What Does Bounce Mean on A Golf Wedge?


Right to the good stuff, what does bounce mean on a golf wedge? Bounce has almost as much to do with your success chipping as loft itself. Okay, maybe that’s an overstatement, but it’s important. If you want to master chipping and short game, you need a good understanding of bounce.


Bounce is the angle created by the difference in the lead and trail edge of the clubhead. The leading edge is the lowest point on the clubface and the trailing edge is the lowest point of the sole. The lower the bounce, the closer to the ground your clubface is at address. Bounce determines how you should play different shots with each wedge, and understanding it goes a long way in greenside control.


Let’s break everything about bounce down.





How do you know what the bounce is on your wedge?

If you want to know the bounce of your wedge, all you have to do is take your protractor out and… Whoops, forgot that we aren’t all physicists and want easy answers.

Companies that make nice wedges want to make bounce clear and obvious. Somewhere on the clubhead, usually next to the loft, is a smaller number. That is bounce. On the lowest end of the spectrum, bounce will be around 4 degrees. At the opposite end, a wedge can have bounce of more than 10 degrees.




How bounce affects spin—or doesn’t

After figuring out what does bounce mean on a golf wedge, you need to understand how it relates to spin. We’d love to tell you there’s a direct correlation, but there’s not. In fact, bounce really doesn’t have much to do with spin at all. The golfer creates spin, not the club.

Before we go any further, a new wedge will spin more than an old wedge. No matter the bounce you choose, if you’ve played with a wedge for a couple seasons, it will not spin as much as a wedge straight off the shelf.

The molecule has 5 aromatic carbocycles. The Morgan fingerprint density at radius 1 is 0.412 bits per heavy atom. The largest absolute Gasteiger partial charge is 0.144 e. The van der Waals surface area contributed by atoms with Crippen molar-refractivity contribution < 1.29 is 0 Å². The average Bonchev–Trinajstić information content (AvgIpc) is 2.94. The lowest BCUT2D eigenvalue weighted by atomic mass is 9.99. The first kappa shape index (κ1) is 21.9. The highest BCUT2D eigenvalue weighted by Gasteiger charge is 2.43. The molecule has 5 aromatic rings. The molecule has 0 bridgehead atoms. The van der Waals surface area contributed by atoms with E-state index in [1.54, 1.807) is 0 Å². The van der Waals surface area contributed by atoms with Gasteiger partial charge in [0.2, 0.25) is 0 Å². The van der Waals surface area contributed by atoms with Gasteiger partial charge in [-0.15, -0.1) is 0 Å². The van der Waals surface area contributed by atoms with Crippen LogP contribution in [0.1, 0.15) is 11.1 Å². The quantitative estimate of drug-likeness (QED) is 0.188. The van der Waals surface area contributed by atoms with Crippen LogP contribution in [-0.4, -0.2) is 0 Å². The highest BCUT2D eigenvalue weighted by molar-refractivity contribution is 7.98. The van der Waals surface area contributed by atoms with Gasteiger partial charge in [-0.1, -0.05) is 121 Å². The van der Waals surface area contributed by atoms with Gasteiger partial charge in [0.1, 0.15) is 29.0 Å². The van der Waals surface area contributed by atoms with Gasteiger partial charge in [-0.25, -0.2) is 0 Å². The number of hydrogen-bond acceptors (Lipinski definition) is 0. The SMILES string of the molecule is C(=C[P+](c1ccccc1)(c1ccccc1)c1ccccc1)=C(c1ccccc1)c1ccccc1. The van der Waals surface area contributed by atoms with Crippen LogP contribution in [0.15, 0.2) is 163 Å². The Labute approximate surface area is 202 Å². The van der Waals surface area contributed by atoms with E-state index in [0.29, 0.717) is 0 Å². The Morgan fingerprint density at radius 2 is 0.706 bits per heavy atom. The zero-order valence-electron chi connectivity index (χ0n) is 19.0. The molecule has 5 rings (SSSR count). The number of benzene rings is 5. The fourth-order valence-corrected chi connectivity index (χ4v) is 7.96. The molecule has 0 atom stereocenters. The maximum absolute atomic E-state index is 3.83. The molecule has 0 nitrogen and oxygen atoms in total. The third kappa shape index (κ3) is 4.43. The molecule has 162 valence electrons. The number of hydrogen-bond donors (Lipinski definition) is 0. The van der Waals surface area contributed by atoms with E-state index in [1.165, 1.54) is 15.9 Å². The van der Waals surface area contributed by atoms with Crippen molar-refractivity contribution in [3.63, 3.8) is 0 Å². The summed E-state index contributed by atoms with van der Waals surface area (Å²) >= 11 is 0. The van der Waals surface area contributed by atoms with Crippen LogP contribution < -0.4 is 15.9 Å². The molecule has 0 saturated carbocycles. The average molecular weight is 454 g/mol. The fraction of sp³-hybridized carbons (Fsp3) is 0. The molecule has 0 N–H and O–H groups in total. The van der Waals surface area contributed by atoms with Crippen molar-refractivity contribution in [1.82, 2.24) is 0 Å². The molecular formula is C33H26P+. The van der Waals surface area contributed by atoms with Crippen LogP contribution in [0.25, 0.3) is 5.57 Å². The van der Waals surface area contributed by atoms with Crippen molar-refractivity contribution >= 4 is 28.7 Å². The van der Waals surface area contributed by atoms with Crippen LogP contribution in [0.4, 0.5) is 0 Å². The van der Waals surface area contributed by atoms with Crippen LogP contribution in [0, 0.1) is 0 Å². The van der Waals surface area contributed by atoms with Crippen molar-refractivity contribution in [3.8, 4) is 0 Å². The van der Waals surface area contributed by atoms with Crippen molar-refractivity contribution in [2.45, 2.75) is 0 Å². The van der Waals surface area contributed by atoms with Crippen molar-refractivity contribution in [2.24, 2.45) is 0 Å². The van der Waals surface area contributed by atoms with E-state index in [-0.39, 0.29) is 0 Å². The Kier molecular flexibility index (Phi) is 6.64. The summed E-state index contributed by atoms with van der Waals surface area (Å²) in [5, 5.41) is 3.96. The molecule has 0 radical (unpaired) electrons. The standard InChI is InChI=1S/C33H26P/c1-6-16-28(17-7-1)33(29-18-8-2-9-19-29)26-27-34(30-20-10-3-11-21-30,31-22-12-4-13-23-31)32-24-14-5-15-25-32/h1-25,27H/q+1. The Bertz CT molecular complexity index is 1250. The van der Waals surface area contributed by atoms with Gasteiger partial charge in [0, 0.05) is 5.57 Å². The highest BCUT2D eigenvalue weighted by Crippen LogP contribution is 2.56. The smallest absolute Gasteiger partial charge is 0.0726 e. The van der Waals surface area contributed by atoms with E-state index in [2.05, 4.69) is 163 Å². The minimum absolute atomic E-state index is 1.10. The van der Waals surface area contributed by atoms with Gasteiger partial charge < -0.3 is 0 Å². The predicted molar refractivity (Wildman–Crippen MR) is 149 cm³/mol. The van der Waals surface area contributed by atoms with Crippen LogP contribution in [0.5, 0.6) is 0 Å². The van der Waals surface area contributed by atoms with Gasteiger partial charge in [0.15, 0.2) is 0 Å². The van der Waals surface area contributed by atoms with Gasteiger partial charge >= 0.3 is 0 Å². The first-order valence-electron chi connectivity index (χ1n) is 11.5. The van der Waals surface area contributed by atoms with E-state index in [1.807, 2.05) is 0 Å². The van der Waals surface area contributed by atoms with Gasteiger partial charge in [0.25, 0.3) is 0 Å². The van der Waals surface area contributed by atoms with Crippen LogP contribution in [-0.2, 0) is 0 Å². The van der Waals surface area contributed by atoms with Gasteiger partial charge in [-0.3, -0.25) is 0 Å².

Unfortunately for someone seeking more spin, changing only bounce is not a solution. Like with every club in your bag, generating spin with a wedge has a lot to do with angles.

To learn more about what actually helps you “create” spin, read about proper ball position, turf interaction and angle of attack. Get a better understanding of those and you’ll have less run out on your short shots. With any luck, this will lead to shorter putts as well.

Since we’re trying to find out what does bounce mean on a wedge here, we’ll let you do a deeper dive on your own for this one.




Low Bounce Wedges

If you’re a beginner or high handicapper, do not buy a wedge with low bounce. These are the hardest to hit and should be reserved for the most talented golfers only. Low bounce for a wedge is between 4 and 6 degrees.

So why would anyone use a club that’s difficult to hit consistently? Versatility. With a low bounce wedge, it is easier to hit shots where you open the club face entirely. As anyone who has attempted this type of shot knows, there is very little room for error. You can also square the club for chips.

With the right type of swing, you can control the ball around the green with precision accuracy. When your club glides across the turf, rather than making divots, control is easy to come by. For summer in the desert, dry conditions suit low bounce wedges. If it’s spring time in New England, forget about it.